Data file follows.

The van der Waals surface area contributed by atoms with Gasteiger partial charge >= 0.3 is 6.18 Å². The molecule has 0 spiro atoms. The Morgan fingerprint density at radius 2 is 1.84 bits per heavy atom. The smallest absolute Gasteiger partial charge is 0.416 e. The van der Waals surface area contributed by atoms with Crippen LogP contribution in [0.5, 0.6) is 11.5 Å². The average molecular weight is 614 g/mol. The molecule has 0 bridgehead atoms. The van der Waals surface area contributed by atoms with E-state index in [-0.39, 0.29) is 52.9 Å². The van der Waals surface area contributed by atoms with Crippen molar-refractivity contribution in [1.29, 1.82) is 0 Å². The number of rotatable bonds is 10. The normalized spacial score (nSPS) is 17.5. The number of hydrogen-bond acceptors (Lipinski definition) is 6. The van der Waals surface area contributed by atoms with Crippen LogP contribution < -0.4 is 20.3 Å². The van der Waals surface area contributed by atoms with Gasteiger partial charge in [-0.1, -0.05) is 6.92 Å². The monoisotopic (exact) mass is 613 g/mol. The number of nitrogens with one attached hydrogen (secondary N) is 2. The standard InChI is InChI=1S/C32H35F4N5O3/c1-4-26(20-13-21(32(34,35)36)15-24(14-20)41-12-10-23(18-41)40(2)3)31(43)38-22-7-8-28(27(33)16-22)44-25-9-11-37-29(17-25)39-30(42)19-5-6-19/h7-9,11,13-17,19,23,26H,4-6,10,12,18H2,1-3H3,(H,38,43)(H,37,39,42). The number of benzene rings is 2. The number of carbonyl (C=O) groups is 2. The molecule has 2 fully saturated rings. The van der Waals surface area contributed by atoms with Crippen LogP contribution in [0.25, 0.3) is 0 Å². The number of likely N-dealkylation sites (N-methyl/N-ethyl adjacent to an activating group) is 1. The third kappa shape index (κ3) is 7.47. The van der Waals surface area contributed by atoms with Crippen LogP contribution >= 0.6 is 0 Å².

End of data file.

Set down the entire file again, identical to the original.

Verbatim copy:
The van der Waals surface area contributed by atoms with Gasteiger partial charge >= 0.3 is 6.18 Å². The molecule has 0 spiro atoms. The Morgan fingerprint density at radius 2 is 1.84 bits per heavy atom. The smallest absolute Gasteiger partial charge is 0.416 e. The van der Waals surface area contributed by atoms with Crippen LogP contribution in [0.5, 0.6) is 11.5 Å². The average molecular weight is 614 g/mol. The molecule has 0 bridgehead atoms. The van der Waals surface area contributed by atoms with E-state index in [-0.39, 0.29) is 52.9 Å². The van der Waals surface area contributed by atoms with Crippen molar-refractivity contribution in [1.29, 1.82) is 0 Å². The number of rotatable bonds is 10. The normalized spacial score (nSPS) is 17.5. The number of hydrogen-bond acceptors (Lipinski definition) is 6. The van der Waals surface area contributed by atoms with Crippen LogP contribution < -0.4 is 20.3 Å². The van der Waals surface area contributed by atoms with Gasteiger partial charge in [-0.1, -0.05) is 6.92 Å². The monoisotopic (exact) mass is 613 g/mol. The number of nitrogens with one attached hydrogen (secondary N) is 2. The standard InChI is InChI=1S/C32H35F4N5O3/c1-4-26(20-13-21(32(34,35)36)15-24(14-20)41-12-10-23(18-41)40(2)3)31(43)38-22-7-8-28(27(33)16-22)44-25-9-11-37-29(17-25)39-30(42)19-5-6-19/h7-9,11,13-17,19,23,26H,4-6,10,12,18H2,1-3H3,(H,38,43)(H,37,39,42). The number of benzene rings is 2. The number of carbonyl (C=O) groups is 2. The molecule has 2 fully saturated rings. The van der Waals surface area contributed by atoms with Crippen LogP contribution in [0.25, 0.3) is 0 Å². The number of likely N-dealkylation sites (N-methyl/N-ethyl adjacent to an activating group) is 1. The third kappa shape index (κ3) is 7.47. The van der Waals surface area contributed by atoms with Crippen LogP contribution >= 0.6 is 0 Å².